It is ten degrees, and the sky is the colour of lost hope. So much water is pouring out of it that I start to suspect that something has gone wrong with nature. It’s the kind of rain that should be a brief storm, it is so intense, but it keeps on rolling, as if it has taken a bet. The hills have disappeared into the smoky cloud, and even the sheep look despairing.
Down in the field, the horses do the stoical, flat thing that they do in the weather. They close in on themselves, and have no use for humans. It is purely atavistic; they are in survival mode. Water lies on the fields, dirty and reproachful, and the two mares stand under their favourite tree, but even its majestic green arms cannot protect them. I bless the new rug technology, but the wet still runs down their dear faces and into their ears. (I laugh a hollow laugh at the vastly expensive shelter I built for the weather. They only use it to get out of the sun and away from the flies.)
I too have rug technology, but despite a laughably ‘waterproof’ coat, a hat and sturdy gumboots, after half an hour the rain has got me. It sneaks down my neck, finds its way down my back, trickles sullenly into those stomping boots. I have to accept the wetness. There is no fighting it.
I gain some small consolation from putting out the sweet-smelling, dry hay and mixing up an extra special breakfast for the poor, drowned girls, rich with meadow chaff and herbs. I stand and talk to them as they eat. They cheer up and come out of their shells and flicker their ears at me, and I leave them a little brighter than when I found them.
All the same, this relentless downpour seeps into my soul and leaves me with a humming spiritual ache. I am generally stoical about the weather, but it’s been so rotten for so long, and everything I own, including my house and my car, has turned into a festival of mud. It knocks over my defences and makes me dwell on the sad things, rather than determinedly looking for the silver linings.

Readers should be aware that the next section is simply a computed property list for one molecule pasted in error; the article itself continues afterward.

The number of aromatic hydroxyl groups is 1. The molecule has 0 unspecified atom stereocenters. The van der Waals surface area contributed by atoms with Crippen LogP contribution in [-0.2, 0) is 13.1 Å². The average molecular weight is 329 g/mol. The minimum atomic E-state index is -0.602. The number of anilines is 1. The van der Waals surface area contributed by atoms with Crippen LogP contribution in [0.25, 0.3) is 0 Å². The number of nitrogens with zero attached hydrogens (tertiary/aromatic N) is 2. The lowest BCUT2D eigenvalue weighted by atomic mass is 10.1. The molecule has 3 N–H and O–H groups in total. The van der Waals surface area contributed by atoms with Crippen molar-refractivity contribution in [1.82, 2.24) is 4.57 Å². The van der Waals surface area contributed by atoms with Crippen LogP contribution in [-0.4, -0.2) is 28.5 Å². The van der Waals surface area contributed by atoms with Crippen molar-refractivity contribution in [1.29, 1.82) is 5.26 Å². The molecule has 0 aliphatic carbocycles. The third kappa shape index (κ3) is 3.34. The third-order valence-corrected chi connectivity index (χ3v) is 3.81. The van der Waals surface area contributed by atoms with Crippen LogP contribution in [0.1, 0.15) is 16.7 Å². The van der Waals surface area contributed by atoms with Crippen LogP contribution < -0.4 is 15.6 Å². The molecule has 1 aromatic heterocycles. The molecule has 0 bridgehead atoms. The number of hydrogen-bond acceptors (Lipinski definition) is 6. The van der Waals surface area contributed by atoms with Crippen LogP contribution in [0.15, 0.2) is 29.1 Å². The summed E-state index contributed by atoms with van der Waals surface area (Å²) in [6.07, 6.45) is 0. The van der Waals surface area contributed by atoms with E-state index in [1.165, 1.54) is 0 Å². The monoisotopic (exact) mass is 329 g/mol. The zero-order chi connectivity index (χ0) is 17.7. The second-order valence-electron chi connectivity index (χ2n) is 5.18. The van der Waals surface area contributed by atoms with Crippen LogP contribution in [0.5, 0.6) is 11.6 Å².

Then, of course, I feel cross with myself, because people have so many burdens to carry, and it’s just a bit of mud and wet. I go to the shop, to get some bread and coffee and ham. I see a mother and daughter. The mother is perhaps fifty, rather elegant and smartly dressed. (I look down ruefully at my filthy jeans.) The daughter is about twenty-five, and has some kind of severe mental impairment. She talks loudly, in the simple language of an infant, and stays very close to her mother.
I look again at the mother, with her bright, put-together surface, and feel a moment of awe. Her child will always be a child. She must have to look after her all the time. I wonder if she ever gets a holiday, or can go away for a day. I think of the enduring and unconditional nature of love, of the battling human heart, which does not quail from difficulty. Perhaps that mother loves that daughter even more, because she was not like the other children in the playground. But all the same, there might have been expectations, hopes, dreams, which had to be adjusted. Humans are very wonderful, I think.
As they leave the shop, the daughter turns around to say something to the lady at the till. The speech is so blurred that I cannot understand it. But the lady at the till, who seems to know the girl well, gets every word and chats back, and laughs. The daughter smiles a smile so dazzling that it lights up the gloomy day.